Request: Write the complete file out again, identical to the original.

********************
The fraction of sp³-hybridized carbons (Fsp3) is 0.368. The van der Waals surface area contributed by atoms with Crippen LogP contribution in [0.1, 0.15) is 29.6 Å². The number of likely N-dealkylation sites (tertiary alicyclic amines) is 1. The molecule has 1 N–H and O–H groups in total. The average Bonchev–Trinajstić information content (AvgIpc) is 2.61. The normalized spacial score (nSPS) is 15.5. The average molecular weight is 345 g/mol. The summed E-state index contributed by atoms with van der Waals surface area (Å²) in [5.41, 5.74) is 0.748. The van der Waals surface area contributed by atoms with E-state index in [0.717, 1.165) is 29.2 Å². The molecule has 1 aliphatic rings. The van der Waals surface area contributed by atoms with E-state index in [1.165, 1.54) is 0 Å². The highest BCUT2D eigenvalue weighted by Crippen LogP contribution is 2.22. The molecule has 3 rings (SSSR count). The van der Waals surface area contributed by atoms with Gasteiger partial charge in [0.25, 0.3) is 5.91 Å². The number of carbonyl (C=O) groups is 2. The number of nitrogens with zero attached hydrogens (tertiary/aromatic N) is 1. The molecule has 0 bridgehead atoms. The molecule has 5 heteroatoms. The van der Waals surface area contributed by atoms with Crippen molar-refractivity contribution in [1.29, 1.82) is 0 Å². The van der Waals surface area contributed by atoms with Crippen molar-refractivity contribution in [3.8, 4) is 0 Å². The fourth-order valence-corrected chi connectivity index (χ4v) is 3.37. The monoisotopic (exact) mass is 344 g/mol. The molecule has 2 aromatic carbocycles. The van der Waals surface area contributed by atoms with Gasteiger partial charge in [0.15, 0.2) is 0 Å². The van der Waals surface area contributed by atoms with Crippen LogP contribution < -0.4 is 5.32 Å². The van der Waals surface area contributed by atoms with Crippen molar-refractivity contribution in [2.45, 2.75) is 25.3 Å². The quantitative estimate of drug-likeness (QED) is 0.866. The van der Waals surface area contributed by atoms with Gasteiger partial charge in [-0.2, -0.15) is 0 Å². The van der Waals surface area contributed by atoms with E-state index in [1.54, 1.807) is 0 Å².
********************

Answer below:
The fraction of sp³-hybridized carbons (Fsp3) is 0.368. The van der Waals surface area contributed by atoms with Crippen LogP contribution in [0.1, 0.15) is 29.6 Å². The number of likely N-dealkylation sites (tertiary alicyclic amines) is 1. The molecule has 1 N–H and O–H groups in total. The average Bonchev–Trinajstić information content (AvgIpc) is 2.61. The normalized spacial score (nSPS) is 15.5. The average molecular weight is 345 g/mol. The summed E-state index contributed by atoms with van der Waals surface area (Å²) in [5.41, 5.74) is 0.748. The van der Waals surface area contributed by atoms with E-state index in [0.717, 1.165) is 29.2 Å². The molecule has 1 aliphatic rings. The van der Waals surface area contributed by atoms with E-state index in [1.165, 1.54) is 0 Å². The highest BCUT2D eigenvalue weighted by Crippen LogP contribution is 2.22. The molecule has 3 rings (SSSR count). The van der Waals surface area contributed by atoms with Gasteiger partial charge in [0.25, 0.3) is 5.91 Å². The number of carbonyl (C=O) groups is 2. The number of nitrogens with zero attached hydrogens (tertiary/aromatic N) is 1. The molecule has 0 bridgehead atoms. The molecule has 5 heteroatoms. The van der Waals surface area contributed by atoms with Crippen molar-refractivity contribution in [1.29, 1.82) is 0 Å². The van der Waals surface area contributed by atoms with Crippen molar-refractivity contribution in [3.8, 4) is 0 Å². The fourth-order valence-corrected chi connectivity index (χ4v) is 3.37. The monoisotopic (exact) mass is 344 g/mol. The molecule has 2 aromatic carbocycles. The van der Waals surface area contributed by atoms with Gasteiger partial charge in [0.15, 0.2) is 0 Å². The van der Waals surface area contributed by atoms with Crippen LogP contribution < -0.4 is 5.32 Å². The van der Waals surface area contributed by atoms with Crippen molar-refractivity contribution in [2.45, 2.75) is 25.3 Å². The quantitative estimate of drug-likeness (QED) is 0.866. The van der Waals surface area contributed by atoms with Gasteiger partial charge in [-0.2, -0.15) is 0 Å². The van der Waals surface area contributed by atoms with E-state index in [1.54, 1.807) is 0 Å².